Reasons to Organise a Masquerade Part 1

Parties are becoming increasingly predictable these days. You can pretty much imagine the usual suspects on the spot: someone’s house or a large table at a bar, copious amounts of drink, some food, and hopefully good conversation. It’s the conversation that really saves the day, or late evening rather, but it is never guaranteed. This is why people get so excited about parties that have a theme or an occasion behind that serves as the organizing core. Halloween can be regarded as a type of masquerade provided people are willing to go the extra mile with their costumes, and not just resort to some haphazardly applied makeup to make them look marginally undead. The point is that it’s the ability to look and wear something unusual, which would be not only acceptable but encouraged, that gives people something to look forward to. That is why some experts believe that deliberately hideous Christmas sweaters will soon become a billion-dollar industry.

All of this is to say that while masquerades sound kind of silly upon initial thought, when done right they can become memorable experiences and a perfect way to break up the routine of using alcohol to lubricate the evening’s conversation, which is usually a downhill slide anyway. However, as you will note with other outfit-and-accessory-laden festivities – they have an organizing principle underlying them that contains purpose and meaning. A masquerade shouldn’t be just a “and now we drink, but with masks on because of reasons” event. The masks should have a purpose.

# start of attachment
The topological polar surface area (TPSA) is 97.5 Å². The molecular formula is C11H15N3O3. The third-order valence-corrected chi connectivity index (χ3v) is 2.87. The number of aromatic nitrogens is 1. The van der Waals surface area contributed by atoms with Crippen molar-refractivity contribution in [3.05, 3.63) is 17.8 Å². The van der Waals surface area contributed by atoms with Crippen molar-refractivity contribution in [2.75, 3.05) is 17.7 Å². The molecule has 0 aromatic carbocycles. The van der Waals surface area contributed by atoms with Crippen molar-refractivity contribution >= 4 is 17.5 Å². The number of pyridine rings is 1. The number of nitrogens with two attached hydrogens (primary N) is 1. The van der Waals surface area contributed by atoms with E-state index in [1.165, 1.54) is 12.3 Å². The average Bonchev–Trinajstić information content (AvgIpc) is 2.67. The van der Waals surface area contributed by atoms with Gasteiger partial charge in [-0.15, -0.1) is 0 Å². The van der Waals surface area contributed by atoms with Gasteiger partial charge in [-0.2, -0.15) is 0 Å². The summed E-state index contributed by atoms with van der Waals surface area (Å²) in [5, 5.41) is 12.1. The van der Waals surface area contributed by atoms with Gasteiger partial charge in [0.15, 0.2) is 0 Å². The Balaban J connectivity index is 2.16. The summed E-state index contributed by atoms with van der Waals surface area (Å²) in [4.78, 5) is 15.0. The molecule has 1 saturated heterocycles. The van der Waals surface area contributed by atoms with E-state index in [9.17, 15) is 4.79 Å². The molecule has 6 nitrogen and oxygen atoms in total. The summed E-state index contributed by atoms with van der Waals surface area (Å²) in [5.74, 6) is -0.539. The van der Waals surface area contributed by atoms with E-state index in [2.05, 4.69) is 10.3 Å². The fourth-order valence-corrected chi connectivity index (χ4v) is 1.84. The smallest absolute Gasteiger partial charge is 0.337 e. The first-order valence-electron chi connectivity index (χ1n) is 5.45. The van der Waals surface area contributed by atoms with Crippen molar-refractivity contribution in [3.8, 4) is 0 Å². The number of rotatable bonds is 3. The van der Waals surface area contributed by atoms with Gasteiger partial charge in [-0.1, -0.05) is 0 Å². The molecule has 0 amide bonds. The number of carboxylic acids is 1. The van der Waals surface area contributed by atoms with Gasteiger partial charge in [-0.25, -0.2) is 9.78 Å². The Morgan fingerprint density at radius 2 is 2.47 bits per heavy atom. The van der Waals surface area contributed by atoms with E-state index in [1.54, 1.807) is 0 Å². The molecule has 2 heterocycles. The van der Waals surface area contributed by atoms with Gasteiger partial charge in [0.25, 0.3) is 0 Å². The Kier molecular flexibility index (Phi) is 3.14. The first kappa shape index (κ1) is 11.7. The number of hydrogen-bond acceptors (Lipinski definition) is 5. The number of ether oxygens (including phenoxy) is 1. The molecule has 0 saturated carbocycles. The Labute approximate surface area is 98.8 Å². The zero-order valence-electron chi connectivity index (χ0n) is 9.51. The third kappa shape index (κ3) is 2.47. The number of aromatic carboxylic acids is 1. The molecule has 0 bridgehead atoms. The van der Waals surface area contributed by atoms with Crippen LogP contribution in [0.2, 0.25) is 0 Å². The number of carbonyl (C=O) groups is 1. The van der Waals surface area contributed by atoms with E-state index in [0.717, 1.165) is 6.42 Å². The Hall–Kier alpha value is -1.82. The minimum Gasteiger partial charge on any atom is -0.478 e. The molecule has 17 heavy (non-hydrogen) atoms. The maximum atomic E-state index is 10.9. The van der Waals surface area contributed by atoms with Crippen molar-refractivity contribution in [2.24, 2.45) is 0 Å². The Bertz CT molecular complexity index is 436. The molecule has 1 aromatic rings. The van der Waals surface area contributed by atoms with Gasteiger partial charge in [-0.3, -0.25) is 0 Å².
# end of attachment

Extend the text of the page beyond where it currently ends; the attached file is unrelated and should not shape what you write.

Anonymity was the very first purpose of the Venetian masks, which are one of the easiest styles of a mask to procure in this day and age. Think of an event where anonymity would be welcome. For instance, if you are planning a party for a group of people who scarcely know each other, the party should facilitate breaking the ice, which may otherwise be thick enough to sink your gathering. When initiating conversation people reach for social coordinates that may serve as common ground. In a party of strangers, those coordinates are largely unknown on a personal level, so strangers tend to go for the most likely common enemy. That is why small talk involves deep meteorological discussions. The masks themselves can serve as the icebreaking element for people to engage with. You can gamify this further – for example, encourage people to introduce themselves with a pseudonym and create a different identity to the one they have in real life. Don’t overcomplicate it through – the point is to make the rules fun, create a few laughs, and once people become amicable wearing masks, they’ll be more inclined to take them off and make a proper acquaintance; i.e. – the actual goal of the party. Of course, you can make it into a fancy masquerade, with a strict dress code, fancy food, and a carefully vetted guest list, but such gatherings are not for the casual audiences.

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